Part of Styles’ success lies in his ability to continuously evolve and contribute to cultural conversation. His recently-launched gender-neutral beauty brand Pleasing has released three micro collections, each partnering with a different non-profit that supports the work of underrepresented communities and activists. Combined with its psychedelic prints, playful visuals and unusual bottle shapes, the brand hints at Styles’ personal style and highlighting his priorities. In short, it’s an extension of Styles’ personality.

O'Shaughnessy says: “There are three Rs for a brand to thrive in the digital age: genuine cultural Relevance; Responsibility to fairly represent audiences and Resilience to keep pace. Representation still has a long way to go in the beauty industry and there are only a few, typically start-up/SME brands like Harry’s achieving this.”

Styles’ Pleasing very intentionally features rebellious models that break away from conforming stereotypes, seeming fun and free from restrictive ideals.

She continues: “But more needs to be done to smash stigmas and break our old habits, and the pandemic has only accelerated elements like the metaverse, gaming culture, and social media culture, which all create endless possibilities for expression of identity. Labels are becoming smashed and identities more fluid, so brands need to learn the nuances and language to connect with their audiences. Brands like Pleasing aren’t going away any time soon; they’re only going to gain traction because they truly value their audiences for who they are.”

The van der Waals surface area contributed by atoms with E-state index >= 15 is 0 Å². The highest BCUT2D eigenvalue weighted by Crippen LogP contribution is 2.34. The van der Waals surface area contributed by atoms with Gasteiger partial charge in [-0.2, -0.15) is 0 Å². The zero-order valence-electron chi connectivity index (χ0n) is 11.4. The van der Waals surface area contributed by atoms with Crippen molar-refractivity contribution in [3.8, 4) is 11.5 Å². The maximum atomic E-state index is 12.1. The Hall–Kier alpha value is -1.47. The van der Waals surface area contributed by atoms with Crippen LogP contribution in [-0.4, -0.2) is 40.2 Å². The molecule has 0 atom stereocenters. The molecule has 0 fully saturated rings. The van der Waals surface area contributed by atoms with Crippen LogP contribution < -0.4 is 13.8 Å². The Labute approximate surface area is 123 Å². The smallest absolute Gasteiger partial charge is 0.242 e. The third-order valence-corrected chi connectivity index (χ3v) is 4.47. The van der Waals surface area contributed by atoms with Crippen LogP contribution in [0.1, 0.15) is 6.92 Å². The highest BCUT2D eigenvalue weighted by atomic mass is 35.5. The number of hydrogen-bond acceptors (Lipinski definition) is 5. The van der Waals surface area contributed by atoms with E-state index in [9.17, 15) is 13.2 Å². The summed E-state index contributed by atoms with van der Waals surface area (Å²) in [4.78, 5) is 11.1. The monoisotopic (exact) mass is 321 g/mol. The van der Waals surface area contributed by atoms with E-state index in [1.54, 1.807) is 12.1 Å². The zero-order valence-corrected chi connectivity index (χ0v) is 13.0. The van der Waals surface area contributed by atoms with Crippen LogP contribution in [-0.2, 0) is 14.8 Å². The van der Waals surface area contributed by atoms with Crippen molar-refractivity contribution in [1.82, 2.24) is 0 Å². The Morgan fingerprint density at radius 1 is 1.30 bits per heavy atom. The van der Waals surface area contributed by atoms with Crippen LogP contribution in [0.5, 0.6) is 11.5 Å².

Shaykh agrees: “Harry is living the lifestyle he’s selling. Leading by action also saves him from being performative - brands need to stop telling stories about actions, rather act so their stories can be told by the fans.”

Collaboration and inclusivity